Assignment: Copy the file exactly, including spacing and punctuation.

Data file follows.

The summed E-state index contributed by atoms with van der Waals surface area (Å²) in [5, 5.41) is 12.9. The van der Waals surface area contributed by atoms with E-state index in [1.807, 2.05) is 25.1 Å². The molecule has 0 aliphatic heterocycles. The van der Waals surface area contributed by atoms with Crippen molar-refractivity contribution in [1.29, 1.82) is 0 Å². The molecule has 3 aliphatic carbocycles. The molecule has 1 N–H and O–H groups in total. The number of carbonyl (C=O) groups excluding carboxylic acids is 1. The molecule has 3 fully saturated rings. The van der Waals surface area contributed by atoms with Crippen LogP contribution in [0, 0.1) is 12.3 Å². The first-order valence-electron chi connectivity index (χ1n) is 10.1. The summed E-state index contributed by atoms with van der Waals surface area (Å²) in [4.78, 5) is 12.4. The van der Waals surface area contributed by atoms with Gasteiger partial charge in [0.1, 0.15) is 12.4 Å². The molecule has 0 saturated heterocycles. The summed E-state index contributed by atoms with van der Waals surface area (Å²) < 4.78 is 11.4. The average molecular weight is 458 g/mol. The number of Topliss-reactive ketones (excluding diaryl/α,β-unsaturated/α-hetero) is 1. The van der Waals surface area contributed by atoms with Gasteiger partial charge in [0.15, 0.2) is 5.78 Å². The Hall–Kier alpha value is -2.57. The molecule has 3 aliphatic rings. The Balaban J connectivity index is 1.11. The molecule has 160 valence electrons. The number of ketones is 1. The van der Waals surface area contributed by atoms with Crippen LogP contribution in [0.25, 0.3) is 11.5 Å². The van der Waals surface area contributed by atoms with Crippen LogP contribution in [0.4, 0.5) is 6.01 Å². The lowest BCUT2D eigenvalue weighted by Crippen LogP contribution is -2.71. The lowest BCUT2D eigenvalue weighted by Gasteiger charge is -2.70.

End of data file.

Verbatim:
The summed E-state index contributed by atoms with van der Waals surface area (Å²) in [5, 5.41) is 12.9. The van der Waals surface area contributed by atoms with E-state index in [1.807, 2.05) is 25.1 Å². The molecule has 0 aliphatic heterocycles. The van der Waals surface area contributed by atoms with Crippen molar-refractivity contribution in [1.29, 1.82) is 0 Å². The molecule has 3 aliphatic carbocycles. The molecule has 1 N–H and O–H groups in total. The number of carbonyl (C=O) groups excluding carboxylic acids is 1. The molecule has 3 fully saturated rings. The van der Waals surface area contributed by atoms with Crippen LogP contribution in [0, 0.1) is 12.3 Å². The first-order valence-electron chi connectivity index (χ1n) is 10.1. The summed E-state index contributed by atoms with van der Waals surface area (Å²) in [4.78, 5) is 12.4. The van der Waals surface area contributed by atoms with Gasteiger partial charge in [0.1, 0.15) is 12.4 Å². The molecule has 0 saturated heterocycles. The summed E-state index contributed by atoms with van der Waals surface area (Å²) < 4.78 is 11.4. The average molecular weight is 458 g/mol. The number of Topliss-reactive ketones (excluding diaryl/α,β-unsaturated/α-hetero) is 1. The van der Waals surface area contributed by atoms with Gasteiger partial charge in [0.15, 0.2) is 5.78 Å². The Hall–Kier alpha value is -2.57. The molecule has 3 aliphatic rings. The Balaban J connectivity index is 1.11. The molecule has 160 valence electrons. The number of ketones is 1. The van der Waals surface area contributed by atoms with Crippen LogP contribution in [0.25, 0.3) is 11.5 Å². The van der Waals surface area contributed by atoms with Crippen LogP contribution in [0.4, 0.5) is 6.01 Å². The lowest BCUT2D eigenvalue weighted by Crippen LogP contribution is -2.71. The lowest BCUT2D eigenvalue weighted by Gasteiger charge is -2.70.